Mickey Lynn Trunk Show


Here at Sircle Media, we do more than just manage our clients’ social media accounts. We’re willing to do anything we can to help them out.

Last Thursday, July 23rd, we had a trunk show for our client Mickey Lynn Jewelry. Our President and Founder Adam Brown had the idea for the client to help them sell some extra inventory they were sitting on, while also gaining social followers and coveted prospect emails.  ”This was just a make sense way to use their extra product to help them further other marketing initiatives” said Brown.  He and his team worked hard to hype it by creating Instagram, Facebook and Twitter posts to promote the event, as well as making flyers, and hand delivered invitations to a curated list of WeWork members.


The event was a huge success, with about 75 people showing up to check out the beautiful, handmade jewelry pieces and 39 unique purchases. There were different styles of necklaces, earrings, and bracelets available for purchase–some were even up to 80% off.  Some of the people at the trunk show were even seen FaceTiming friends to show off some of the pieces that were on display. To top off this event, there was even a necklace giveaway to one lucky attendee. The tradeoff was a simple email entry, which brought new eyeballs and targets to the client for future marketing purposes.

We love being able to do things like this for our clients and going that extra mile really pays off. Social media is just a new term for the internet and it is mission critical to find unique ways to think and advance your online agenda. Stay tuned in to our blog and social media platforms, for more events and unique strategies coming soon.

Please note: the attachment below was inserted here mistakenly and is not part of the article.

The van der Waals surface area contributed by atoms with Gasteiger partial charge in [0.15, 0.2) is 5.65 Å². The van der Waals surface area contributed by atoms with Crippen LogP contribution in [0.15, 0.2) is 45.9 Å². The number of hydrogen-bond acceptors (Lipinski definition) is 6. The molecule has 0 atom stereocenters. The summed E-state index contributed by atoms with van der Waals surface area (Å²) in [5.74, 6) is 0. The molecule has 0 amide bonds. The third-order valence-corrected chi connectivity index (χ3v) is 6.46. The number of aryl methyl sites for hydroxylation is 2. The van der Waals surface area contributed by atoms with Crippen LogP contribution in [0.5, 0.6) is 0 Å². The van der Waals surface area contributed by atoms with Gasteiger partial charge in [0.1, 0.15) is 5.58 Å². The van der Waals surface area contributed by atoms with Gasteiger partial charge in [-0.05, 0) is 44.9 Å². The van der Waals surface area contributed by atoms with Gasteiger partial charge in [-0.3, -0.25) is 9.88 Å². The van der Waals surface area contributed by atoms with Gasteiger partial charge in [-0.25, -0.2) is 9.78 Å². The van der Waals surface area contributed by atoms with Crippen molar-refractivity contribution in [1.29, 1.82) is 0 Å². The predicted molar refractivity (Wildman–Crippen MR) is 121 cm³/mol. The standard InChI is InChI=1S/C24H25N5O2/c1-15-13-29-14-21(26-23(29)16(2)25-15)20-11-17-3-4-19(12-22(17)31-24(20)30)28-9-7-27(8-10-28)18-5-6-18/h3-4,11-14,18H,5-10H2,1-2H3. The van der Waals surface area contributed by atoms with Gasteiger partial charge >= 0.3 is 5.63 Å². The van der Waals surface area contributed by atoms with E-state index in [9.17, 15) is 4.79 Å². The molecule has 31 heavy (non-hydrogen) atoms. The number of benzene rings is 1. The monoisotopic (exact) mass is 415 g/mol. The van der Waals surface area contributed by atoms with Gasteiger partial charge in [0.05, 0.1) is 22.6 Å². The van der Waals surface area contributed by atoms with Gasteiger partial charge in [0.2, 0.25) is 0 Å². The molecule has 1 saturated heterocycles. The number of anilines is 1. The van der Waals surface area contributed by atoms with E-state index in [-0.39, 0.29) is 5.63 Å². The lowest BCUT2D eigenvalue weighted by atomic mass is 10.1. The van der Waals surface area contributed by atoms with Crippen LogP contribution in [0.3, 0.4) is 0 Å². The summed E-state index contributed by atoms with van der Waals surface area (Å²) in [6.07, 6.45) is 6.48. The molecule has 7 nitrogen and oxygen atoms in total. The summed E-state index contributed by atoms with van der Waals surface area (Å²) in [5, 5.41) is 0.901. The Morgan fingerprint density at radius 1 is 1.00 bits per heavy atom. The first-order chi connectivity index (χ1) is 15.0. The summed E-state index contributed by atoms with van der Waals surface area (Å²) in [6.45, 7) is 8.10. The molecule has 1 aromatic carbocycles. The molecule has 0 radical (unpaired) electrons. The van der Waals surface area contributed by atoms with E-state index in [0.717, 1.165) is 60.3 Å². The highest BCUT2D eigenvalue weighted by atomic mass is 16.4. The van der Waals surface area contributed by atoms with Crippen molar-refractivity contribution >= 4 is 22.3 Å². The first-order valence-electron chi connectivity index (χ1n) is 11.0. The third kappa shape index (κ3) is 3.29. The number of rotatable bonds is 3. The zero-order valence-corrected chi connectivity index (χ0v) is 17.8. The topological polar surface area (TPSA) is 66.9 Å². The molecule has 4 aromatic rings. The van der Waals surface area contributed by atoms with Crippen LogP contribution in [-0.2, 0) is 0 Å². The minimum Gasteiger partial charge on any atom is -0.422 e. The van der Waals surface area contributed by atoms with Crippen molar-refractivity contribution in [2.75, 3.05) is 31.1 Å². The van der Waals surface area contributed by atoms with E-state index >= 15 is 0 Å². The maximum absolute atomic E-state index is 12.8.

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Up Your Instagram Game


In an increasingly visual world, Instagram has become a great way to promote your business and products on social media. Social Media Examiner compiled a list of tips from the experts on how to make the most out of Instagram, and we summed it up for you here.

1) Photo quality. When it comes down to it, Instagram is a place to share pictures, and if the quality of your photos isn’t great, people won’t want to look at them.
2) Monitor traffic. To keep on top of how well your Instagram page is doing, try using a customized short link to see how many people are coming to your website directly from Instagram.
3) Plan ahead. Be strategic with your posts and plan them ahead of time, and give every post a purpose.
4) Collaboration. Promote and tag your partners in posts, and they’ll do the same for you, which will increase your audience.
5) Be trendy. When hashtags that are relevant to your brand are trending, tag your posts with them. Users will be able to find your posts through the “Explore” feature that Instagram offers.
6) Use it as part of the bigger picture. Use Instagram as part of your bigger marketing plan, and get your followers involved by prompting them for action through posts by asking for their emails or to download something relevant to your brand.
7) Mix it up. Post a combination of photos and videos to keep your page interesting and fresh.
8) Watch for new opportunities. Instagram recently introduced sponsored posts, so make sure your brand has a variety of posts ready should you get the opportunity to use them.
9) Use your bio. Make sure to keep the link in your page’s bio section updated to your most current content.
10) Sponsor your posts. Find an Instagram page that caters to your demographic and has a large following, and pay them for a sponsored post.
11) Make it share-worthy. When you post graphics on your page, pair it with an inspirational quote or caption to make people want to share it.
12) Make a schedule. Use a calendar to specifically map out the dates and times that you want to put posts out on Instagram.
13) Partner with influencers. Find an Instagram influencer who is right for your brand, and reach out. Their opinions are often very trusted by their large number of followers, and it opens you up to a new audience.